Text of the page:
RGT Ukulele Exams Update

rgt ukuleleAlthough they were only launched in September at the RGT conference, and the first entry deadline was soon after on October 1st, the RGT ukulele exams have already attracted surprising numbers of entrants from all over the UK, from as far south as Devon and as far north as Aberdeen.

Not to mention overseas entries, with Malaysia leading the way in the ukulele popularity stakes.

Plus, in addition to ukulele grade exams, there have been plenty of entrants for the ukulele filmed and recorded Performance Awards.


Uke Popularity


I suppose we shouldn’t be so surprised at the fast pace with which these exams have taken off, given that they are the first ever series of fully-accredited Ofqual-regulated exams in ukulele playing and that the ukulele is growing so rapidly in popularity.

For example, according to Music Trades magazine, over the last nine months, ukulele imports to the U.S. have gone up 45% to 632,119 units, and bear in mind that this figure doesn’t include all the ukes that are made in the U.S.

Ukes now account for 19% of U.S. guitar imports on a per unit basis.

It’s a similar story in the U.K., where a survey of music stores by the Musical Instrument Retail Conference (MIRC) found that the ukulele was the instrument that had grown most in popularity.

The Daily Telegraph reported a MIRC spokesperson as saying: “The ukulele is a phenomenon.

Retailers are reporting massive sales. They’re easy to get hold of, cheap to buy and more straightforward to learn than a lot of instruments.”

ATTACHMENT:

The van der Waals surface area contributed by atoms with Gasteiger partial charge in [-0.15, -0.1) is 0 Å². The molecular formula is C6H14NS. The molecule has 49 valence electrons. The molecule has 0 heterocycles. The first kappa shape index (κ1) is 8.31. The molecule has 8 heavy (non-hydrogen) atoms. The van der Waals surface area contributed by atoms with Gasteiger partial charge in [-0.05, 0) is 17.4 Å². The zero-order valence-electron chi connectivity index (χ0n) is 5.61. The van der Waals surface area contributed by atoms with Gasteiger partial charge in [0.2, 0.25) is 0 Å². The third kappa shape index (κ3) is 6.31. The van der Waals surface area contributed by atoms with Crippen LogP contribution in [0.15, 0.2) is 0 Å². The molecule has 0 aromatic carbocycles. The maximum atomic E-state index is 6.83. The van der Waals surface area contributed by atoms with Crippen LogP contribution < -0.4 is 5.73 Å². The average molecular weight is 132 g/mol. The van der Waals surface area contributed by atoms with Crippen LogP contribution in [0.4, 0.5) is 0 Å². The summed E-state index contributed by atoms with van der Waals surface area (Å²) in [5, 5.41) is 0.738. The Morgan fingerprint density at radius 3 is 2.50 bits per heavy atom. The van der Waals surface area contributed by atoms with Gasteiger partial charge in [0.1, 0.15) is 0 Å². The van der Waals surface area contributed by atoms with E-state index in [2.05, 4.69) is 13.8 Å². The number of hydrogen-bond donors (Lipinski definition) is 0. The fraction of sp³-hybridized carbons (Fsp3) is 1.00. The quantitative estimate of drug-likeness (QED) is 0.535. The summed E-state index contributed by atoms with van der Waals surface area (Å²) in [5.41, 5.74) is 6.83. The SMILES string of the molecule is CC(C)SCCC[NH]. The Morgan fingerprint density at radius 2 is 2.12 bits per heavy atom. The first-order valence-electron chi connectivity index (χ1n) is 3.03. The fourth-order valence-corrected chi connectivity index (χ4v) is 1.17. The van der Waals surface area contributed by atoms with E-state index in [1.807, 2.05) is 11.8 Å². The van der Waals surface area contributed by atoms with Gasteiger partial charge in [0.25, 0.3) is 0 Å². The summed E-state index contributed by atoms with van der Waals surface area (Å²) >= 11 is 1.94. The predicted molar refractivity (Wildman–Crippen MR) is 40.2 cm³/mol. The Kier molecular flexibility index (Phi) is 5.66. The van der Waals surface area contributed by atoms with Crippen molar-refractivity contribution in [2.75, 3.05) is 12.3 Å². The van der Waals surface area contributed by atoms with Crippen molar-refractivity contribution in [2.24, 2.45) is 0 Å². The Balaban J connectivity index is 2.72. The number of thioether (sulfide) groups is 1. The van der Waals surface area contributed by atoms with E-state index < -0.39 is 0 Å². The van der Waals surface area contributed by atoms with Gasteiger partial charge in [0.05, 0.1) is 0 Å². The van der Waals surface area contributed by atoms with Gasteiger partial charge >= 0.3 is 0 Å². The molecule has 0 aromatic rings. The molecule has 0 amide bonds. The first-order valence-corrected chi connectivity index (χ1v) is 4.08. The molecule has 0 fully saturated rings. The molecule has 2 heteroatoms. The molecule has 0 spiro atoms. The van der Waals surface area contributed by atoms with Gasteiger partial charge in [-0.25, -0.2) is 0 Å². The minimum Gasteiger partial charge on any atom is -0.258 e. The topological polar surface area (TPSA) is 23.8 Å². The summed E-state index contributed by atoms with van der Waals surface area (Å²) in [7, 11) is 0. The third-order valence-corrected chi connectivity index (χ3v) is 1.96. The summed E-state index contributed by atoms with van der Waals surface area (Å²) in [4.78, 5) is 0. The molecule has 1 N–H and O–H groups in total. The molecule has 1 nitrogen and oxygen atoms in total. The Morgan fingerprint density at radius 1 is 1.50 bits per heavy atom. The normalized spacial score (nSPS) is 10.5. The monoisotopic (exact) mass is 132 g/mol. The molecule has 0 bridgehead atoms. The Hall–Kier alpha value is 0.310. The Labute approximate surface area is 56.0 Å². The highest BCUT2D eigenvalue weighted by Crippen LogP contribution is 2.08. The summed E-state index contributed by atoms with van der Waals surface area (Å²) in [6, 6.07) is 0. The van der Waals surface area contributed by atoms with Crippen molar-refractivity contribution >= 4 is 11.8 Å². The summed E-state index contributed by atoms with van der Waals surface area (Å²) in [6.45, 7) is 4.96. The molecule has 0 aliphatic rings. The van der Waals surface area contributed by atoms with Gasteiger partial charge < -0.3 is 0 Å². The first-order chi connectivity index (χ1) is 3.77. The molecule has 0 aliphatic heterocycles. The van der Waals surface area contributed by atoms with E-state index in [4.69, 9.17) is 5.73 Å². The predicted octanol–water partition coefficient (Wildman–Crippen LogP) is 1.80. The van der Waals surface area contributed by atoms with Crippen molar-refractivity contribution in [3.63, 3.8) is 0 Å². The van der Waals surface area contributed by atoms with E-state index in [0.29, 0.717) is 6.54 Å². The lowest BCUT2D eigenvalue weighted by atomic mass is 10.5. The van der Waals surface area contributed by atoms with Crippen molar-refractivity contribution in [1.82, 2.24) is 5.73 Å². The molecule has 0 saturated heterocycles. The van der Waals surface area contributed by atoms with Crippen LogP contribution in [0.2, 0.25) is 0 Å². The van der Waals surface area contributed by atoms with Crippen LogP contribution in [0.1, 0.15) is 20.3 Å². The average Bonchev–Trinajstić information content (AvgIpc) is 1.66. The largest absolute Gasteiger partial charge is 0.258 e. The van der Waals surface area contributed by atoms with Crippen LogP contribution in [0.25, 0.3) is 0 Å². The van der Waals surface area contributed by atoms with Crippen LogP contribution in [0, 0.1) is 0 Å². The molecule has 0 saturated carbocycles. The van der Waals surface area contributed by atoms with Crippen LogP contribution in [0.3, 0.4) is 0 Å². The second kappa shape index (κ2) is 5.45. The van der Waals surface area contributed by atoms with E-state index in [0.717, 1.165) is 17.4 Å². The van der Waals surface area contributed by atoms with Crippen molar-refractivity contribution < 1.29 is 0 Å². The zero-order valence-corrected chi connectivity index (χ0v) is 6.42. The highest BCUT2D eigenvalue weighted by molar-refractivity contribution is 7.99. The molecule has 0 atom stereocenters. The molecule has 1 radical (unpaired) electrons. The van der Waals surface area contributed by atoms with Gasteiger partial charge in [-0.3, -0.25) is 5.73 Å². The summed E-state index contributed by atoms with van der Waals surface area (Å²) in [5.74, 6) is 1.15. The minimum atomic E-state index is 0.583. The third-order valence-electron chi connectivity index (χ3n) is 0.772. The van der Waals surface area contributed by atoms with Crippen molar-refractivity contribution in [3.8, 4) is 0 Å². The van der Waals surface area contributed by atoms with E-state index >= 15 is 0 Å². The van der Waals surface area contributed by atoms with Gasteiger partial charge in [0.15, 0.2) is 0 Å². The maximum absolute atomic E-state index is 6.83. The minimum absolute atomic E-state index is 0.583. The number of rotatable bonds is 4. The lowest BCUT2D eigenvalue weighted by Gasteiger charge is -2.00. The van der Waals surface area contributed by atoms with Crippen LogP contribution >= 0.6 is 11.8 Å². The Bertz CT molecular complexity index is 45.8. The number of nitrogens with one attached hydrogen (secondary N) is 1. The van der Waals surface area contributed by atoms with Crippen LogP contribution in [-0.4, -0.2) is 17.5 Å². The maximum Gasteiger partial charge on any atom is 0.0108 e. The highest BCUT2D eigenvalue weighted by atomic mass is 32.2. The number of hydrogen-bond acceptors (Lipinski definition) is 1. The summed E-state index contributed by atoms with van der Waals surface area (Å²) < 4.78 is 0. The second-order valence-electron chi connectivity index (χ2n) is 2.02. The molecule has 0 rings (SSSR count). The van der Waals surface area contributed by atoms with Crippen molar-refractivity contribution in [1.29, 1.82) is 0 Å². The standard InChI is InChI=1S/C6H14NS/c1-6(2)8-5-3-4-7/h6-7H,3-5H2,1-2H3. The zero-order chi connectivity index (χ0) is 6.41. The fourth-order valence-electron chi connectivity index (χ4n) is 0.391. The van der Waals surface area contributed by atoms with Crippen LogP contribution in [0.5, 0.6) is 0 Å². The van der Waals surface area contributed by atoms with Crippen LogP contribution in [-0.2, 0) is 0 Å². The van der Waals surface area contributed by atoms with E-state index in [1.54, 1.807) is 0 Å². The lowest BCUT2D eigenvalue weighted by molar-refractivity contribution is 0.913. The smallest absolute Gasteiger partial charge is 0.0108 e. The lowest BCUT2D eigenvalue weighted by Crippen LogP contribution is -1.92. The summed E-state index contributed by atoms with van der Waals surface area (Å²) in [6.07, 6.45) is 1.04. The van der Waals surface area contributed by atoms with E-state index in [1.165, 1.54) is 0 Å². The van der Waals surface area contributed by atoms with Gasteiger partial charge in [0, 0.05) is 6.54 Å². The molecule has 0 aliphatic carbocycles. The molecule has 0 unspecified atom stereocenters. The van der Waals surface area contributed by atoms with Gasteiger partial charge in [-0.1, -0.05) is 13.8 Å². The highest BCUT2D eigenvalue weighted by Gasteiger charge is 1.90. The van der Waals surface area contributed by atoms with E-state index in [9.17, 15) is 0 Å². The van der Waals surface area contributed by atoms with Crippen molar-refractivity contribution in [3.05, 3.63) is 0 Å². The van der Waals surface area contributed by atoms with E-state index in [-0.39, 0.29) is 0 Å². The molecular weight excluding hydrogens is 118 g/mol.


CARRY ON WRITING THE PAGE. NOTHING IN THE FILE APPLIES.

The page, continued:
There are estimated to be well over 100 ukulele clubs across Britain, these cater primarily for adults and making yourself known to any uke clubs close to you could offer the opportunity to gain many potential students.

In addition, many primary schools have abandoned the recorder in favour of the ukulele as the first instrument that children learn to play – presenting ukulele teachers with opportunities to teach either in schools or to offer out of school lessons.


Teaching Uke


Given all of the above, there’s no doubting that if you want to increase your roster of students, adding ukulele to the styles you offer would almost certainly have the most beneficial outcome.

And although the ukulele has its own techniques and styles, because it has so much in common with the guitar, it’s relatively easy, with a little effort and research, for guitar teachers to transfer their existing guitar playing skills to the ukulele, at least for the early stages of uke playing.

The RGT ukulele exams start at a very elementary Initial Stage level, which any guitar teacher should be easily able to master and teach in a very short time, and therefore provide the ideal framework on which to base your uke lessons.

Using the exams also means that you can offer students the opportunity to gain an accredited qualification as a result of their ukulele studies with you.

If you do decide to teach ukulele, don’t forget to update your teaching profile on the RGT website – otherwise prospective students won’t realise that you now offer ukulele lessons.

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